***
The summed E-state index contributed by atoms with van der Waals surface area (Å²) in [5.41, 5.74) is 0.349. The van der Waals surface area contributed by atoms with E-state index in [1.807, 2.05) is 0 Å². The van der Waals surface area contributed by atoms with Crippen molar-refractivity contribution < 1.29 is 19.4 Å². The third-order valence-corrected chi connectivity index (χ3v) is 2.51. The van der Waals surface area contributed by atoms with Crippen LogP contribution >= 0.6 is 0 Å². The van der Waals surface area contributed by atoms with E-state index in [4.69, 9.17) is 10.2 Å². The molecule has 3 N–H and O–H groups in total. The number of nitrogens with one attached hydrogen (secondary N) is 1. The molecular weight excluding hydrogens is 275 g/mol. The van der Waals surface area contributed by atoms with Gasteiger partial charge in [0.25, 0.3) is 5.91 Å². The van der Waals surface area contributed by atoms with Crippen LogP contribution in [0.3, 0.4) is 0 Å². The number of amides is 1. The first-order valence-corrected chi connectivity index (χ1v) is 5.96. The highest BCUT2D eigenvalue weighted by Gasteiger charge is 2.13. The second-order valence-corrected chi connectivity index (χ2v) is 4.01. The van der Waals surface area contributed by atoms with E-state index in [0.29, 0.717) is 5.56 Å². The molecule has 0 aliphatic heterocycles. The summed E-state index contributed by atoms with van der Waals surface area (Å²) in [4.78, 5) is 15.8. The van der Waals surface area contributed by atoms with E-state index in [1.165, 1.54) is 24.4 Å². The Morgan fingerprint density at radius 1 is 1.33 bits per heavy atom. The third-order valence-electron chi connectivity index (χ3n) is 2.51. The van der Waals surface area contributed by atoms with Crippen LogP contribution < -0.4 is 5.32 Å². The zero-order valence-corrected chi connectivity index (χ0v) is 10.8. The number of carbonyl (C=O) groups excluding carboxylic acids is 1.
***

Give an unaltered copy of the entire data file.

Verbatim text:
The summed E-state index contributed by atoms with van der Waals surface area (Å²) in [5.41, 5.74) is 0.349. The van der Waals surface area contributed by atoms with E-state index in [1.807, 2.05) is 0 Å². The van der Waals surface area contributed by atoms with Crippen molar-refractivity contribution < 1.29 is 19.4 Å². The third-order valence-corrected chi connectivity index (χ3v) is 2.51. The van der Waals surface area contributed by atoms with Crippen LogP contribution >= 0.6 is 0 Å². The van der Waals surface area contributed by atoms with E-state index in [4.69, 9.17) is 10.2 Å². The molecule has 3 N–H and O–H groups in total. The number of nitrogens with one attached hydrogen (secondary N) is 1. The molecular weight excluding hydrogens is 275 g/mol. The van der Waals surface area contributed by atoms with Gasteiger partial charge in [0.25, 0.3) is 5.91 Å². The van der Waals surface area contributed by atoms with Crippen LogP contribution in [0.3, 0.4) is 0 Å². The number of amides is 1. The first-order valence-corrected chi connectivity index (χ1v) is 5.96. The highest BCUT2D eigenvalue weighted by Gasteiger charge is 2.13. The second-order valence-corrected chi connectivity index (χ2v) is 4.01. The van der Waals surface area contributed by atoms with E-state index in [0.29, 0.717) is 5.56 Å². The molecule has 0 aliphatic heterocycles. The summed E-state index contributed by atoms with van der Waals surface area (Å²) in [4.78, 5) is 15.8. The van der Waals surface area contributed by atoms with E-state index in [1.165, 1.54) is 24.4 Å². The Morgan fingerprint density at radius 1 is 1.33 bits per heavy atom. The third-order valence-electron chi connectivity index (χ3n) is 2.51. The van der Waals surface area contributed by atoms with Crippen LogP contribution < -0.4 is 5.32 Å². The zero-order valence-corrected chi connectivity index (χ0v) is 10.8. The number of carbonyl (C=O) groups excluding carboxylic acids is 1.